By JOE CARTWRIGHT
Special to North Palm Beach Life
Photos by Joe Cartwright
For many years, I had heard about the trail to the Pelican Cone Fire Lookout. At 34 miles round trip from the trail head, this was an imposing amount of hiking to tackle in only one day off. I was able to arrange my work shifts so that, lined up, I had an evening off, a full day off, then a long morning off. I allowed myself two nights on the trail (permits required for both nights) and hit the trail.
I was only 5-6 miles down the trail when i passed three hikers going the other way. They told me to go on very carefully, because they had seen a female grizzly with a cub just a short distance ahead of me. On any given day, I’m hardly a quiet hiker, but I really cranked up the noise as I slowly, carefully proceeded. My goal was to proceed to my night’s campsite sounding as much as possible like a portable Grand Funk Railroad concert. Well, something must have worked: there were no bears ahead when I got there. I did have an uneventful night and woke up early to prepare for the trip up to the lookout.
I hoisted my backpack high into a tree and took off to the fire lookout, carrying only a day pack with my food, water and camera. Pelican Cone is not an impressively high peak: At 9,650 feet, other mountains are higher, but the view is still awe-inspiring. There are no trees anywhere near, so the view is unobstructed. I did see a golden eagle soaring just above my trail at one point.
When I reached the lookout, I had a little while to chat with the man on duty. He said that in a given summer, he would expect to see half dozen visitors, or fewer. The lookout was not a tower, but was only a cabin perched on the bald mountain top. Since it is a fire lookout, glass windows wrap completely around the small building.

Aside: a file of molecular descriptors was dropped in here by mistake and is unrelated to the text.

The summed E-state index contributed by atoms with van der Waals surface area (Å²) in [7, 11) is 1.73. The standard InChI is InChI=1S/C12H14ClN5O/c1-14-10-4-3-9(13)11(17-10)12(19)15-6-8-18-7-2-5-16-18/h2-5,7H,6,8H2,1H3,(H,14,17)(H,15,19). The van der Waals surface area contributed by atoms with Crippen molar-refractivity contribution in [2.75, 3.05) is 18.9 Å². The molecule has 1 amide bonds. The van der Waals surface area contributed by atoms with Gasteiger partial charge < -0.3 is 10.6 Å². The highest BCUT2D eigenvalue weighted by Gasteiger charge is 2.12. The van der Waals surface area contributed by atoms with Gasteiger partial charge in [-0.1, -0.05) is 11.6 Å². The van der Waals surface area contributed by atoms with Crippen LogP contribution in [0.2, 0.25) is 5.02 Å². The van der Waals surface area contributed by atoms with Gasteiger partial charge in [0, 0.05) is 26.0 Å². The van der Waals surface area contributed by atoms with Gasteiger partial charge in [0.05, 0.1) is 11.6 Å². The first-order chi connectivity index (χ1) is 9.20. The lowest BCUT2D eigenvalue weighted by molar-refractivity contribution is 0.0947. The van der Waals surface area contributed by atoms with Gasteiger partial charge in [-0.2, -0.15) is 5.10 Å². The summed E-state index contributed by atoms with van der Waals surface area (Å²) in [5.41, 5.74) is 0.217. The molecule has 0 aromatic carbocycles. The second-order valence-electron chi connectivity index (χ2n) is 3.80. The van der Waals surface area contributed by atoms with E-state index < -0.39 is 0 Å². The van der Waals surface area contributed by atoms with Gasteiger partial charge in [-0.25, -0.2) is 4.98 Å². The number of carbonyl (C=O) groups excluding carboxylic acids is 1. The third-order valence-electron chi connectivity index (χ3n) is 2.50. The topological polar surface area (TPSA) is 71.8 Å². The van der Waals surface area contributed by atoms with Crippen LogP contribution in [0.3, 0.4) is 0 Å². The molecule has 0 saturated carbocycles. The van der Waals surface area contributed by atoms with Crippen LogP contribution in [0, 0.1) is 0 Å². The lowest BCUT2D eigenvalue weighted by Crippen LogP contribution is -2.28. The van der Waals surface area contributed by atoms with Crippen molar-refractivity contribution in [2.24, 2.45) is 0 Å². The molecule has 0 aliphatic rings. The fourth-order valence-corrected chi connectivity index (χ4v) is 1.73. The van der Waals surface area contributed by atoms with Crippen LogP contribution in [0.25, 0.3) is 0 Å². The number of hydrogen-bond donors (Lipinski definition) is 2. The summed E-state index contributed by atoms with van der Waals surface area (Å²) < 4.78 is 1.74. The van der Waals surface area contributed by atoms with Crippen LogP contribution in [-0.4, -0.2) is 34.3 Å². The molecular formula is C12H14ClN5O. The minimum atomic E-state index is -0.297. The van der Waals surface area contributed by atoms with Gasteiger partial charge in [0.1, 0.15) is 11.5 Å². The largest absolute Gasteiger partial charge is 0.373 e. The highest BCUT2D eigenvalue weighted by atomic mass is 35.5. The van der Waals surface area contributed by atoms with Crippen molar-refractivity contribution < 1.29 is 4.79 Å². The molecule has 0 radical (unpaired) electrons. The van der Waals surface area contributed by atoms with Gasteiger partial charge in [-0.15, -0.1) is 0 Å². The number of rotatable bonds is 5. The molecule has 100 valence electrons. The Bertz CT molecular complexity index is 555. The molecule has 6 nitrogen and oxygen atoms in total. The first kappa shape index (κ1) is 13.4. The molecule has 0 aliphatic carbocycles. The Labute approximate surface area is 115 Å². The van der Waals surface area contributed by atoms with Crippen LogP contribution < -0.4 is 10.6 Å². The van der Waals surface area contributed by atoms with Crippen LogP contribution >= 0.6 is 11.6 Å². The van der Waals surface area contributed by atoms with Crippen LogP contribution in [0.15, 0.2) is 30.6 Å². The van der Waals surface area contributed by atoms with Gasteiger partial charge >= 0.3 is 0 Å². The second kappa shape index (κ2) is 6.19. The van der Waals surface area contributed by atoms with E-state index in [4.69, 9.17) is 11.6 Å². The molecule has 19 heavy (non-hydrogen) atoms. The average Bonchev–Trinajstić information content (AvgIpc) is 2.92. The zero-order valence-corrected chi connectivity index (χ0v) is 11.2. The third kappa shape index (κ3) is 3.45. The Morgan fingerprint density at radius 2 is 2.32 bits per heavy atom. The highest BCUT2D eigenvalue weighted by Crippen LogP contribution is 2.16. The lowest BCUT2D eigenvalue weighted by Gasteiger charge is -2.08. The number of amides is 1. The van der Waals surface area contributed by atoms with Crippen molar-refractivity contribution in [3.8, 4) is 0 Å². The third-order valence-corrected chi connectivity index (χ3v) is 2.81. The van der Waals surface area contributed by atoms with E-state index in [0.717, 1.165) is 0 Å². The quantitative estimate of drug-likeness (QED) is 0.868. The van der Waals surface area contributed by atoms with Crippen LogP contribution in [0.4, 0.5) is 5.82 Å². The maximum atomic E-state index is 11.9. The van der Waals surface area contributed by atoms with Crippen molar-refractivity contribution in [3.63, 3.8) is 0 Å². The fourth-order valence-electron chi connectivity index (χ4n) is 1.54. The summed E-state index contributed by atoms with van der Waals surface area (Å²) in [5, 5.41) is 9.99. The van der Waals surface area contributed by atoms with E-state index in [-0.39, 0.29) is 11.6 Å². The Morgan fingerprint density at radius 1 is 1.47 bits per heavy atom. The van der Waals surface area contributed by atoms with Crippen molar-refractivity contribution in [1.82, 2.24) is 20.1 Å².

I told him about my “near-grizzly encounter” and he said, yes, the whole area was rich bear habitat. He told me that he had awakened one morning to find himself face-to-face with a female grizzly and two cubs on the other side of the glass, eight inches from his face. They were just sitting there, looking at him through the window. He closed his eyes, waited, and then looked again. They were still there. He closed his eyes again and left them shut for a few minutes. When he opened his eyes again, the bears were gone.
He said that he had heard that bears couldn’t stand the smell of coffee grounds, so he began dumping his coffee grounds around the perimeter of the cabin every day. Since then, he said, he hadn’t had any more ursine visits. I can personally vouch for this method. I have been dumping coffee grounds outside around my house for years and have never seen any bears in the area. Living in a subdivision just outside Houston might also have something to do with it, but I’m not taking any chances.
My return trip back to my car went very quickly – it was downhill all the way and I didn’t need to spend another night on the trail. I got back to the dorm worn out, and slept in the next morning before work.